Purpose: Little research has examined cancer patients' expectations, goals, and priorities for symptom improvement. Thus, we examined these outcomes in metastatic breast cancer patients to provide patients' perspectives on clinically meaningful symptom improvement and priorities for symptom management.
Methods: Eighty women with metastatic breast cancer participated in a survey with measures of comorbidity, functional status, engagement in roles and activities, distress, quality of life, and the modified Patient-Centered Outcomes Questionnaire that focused on 10 common symptoms in cancer patients.
Results: On average, patients reported low to moderate severity across the 10 symptoms and expected symptom treatment to be successful. Patients indicated that a 49% reduction in fatigue, 48% reduction in thinking problems, and 43% reduction in sleep problems would represent successful symptom treatment. Cluster analysis based on ratings of the importance of symptom improvement yielded three clusters of patients: (1) those who rated thinking problems, sleep problems, and fatigue as highly important, (2) those who rated pain as moderately important, and (3) those who rated all symptoms as highly important. The first patient cluster differed from other subgroups in severity of thinking problems and education.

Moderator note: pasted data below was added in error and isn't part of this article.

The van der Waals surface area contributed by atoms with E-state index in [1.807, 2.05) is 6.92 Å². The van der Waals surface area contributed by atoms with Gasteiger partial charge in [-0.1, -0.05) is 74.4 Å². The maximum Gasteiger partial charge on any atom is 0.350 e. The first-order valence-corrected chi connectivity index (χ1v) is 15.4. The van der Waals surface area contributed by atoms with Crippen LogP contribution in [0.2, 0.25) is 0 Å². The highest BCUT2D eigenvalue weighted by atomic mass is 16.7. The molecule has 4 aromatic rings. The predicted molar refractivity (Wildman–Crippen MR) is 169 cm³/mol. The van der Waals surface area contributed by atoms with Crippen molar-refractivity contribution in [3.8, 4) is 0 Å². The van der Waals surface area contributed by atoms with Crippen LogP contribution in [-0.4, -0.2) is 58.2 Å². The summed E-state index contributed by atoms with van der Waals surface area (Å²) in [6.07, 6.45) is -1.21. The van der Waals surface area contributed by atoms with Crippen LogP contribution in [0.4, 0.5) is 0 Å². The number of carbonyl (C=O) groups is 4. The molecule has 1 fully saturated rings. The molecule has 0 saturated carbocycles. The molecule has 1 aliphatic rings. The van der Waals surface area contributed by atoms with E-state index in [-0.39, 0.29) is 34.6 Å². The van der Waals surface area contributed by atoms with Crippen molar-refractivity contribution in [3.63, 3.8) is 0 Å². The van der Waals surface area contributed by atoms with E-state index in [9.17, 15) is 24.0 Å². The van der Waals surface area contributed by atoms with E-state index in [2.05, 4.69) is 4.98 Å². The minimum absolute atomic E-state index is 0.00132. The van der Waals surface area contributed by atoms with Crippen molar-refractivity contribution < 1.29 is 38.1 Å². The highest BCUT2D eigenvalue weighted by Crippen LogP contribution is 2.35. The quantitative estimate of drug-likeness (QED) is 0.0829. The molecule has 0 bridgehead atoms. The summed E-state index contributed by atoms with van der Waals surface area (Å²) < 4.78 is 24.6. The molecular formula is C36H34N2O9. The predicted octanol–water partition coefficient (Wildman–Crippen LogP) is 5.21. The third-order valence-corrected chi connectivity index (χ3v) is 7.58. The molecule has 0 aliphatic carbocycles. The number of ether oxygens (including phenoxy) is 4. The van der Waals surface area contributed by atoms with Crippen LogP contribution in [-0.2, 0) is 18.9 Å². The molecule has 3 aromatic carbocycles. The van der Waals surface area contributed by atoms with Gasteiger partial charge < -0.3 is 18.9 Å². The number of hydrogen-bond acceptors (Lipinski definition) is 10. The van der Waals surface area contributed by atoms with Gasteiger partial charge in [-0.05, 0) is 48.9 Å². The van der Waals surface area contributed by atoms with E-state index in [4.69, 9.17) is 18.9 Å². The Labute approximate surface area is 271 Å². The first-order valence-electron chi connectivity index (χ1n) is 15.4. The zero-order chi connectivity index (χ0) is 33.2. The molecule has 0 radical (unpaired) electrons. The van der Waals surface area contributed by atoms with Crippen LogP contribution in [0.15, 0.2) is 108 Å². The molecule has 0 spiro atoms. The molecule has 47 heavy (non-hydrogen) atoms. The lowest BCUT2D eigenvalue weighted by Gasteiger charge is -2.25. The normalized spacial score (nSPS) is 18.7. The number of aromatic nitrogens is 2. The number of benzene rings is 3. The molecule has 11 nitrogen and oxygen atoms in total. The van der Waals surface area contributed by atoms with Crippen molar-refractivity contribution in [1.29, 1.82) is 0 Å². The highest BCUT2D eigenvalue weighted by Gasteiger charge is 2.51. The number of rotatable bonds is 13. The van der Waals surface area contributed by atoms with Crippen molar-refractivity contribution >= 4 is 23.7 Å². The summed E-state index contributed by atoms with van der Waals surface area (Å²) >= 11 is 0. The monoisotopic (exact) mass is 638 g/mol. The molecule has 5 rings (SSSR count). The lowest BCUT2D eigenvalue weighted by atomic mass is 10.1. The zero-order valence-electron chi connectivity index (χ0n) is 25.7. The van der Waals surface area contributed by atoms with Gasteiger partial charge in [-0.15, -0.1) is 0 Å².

Conclusions: Metastatic breast cancer patients report differing symptom treatment priorities and criteria for treatment success across symptoms. Considering cancer patients' perspectives on clinically meaningful symptom improvement and priorities for symptom management will ensure that treatment is consistent with their values and goals.
Keywords: Expectation; Metastatic breast cancer; Patient-centered; Priorities; Symptom; Treatment outcome.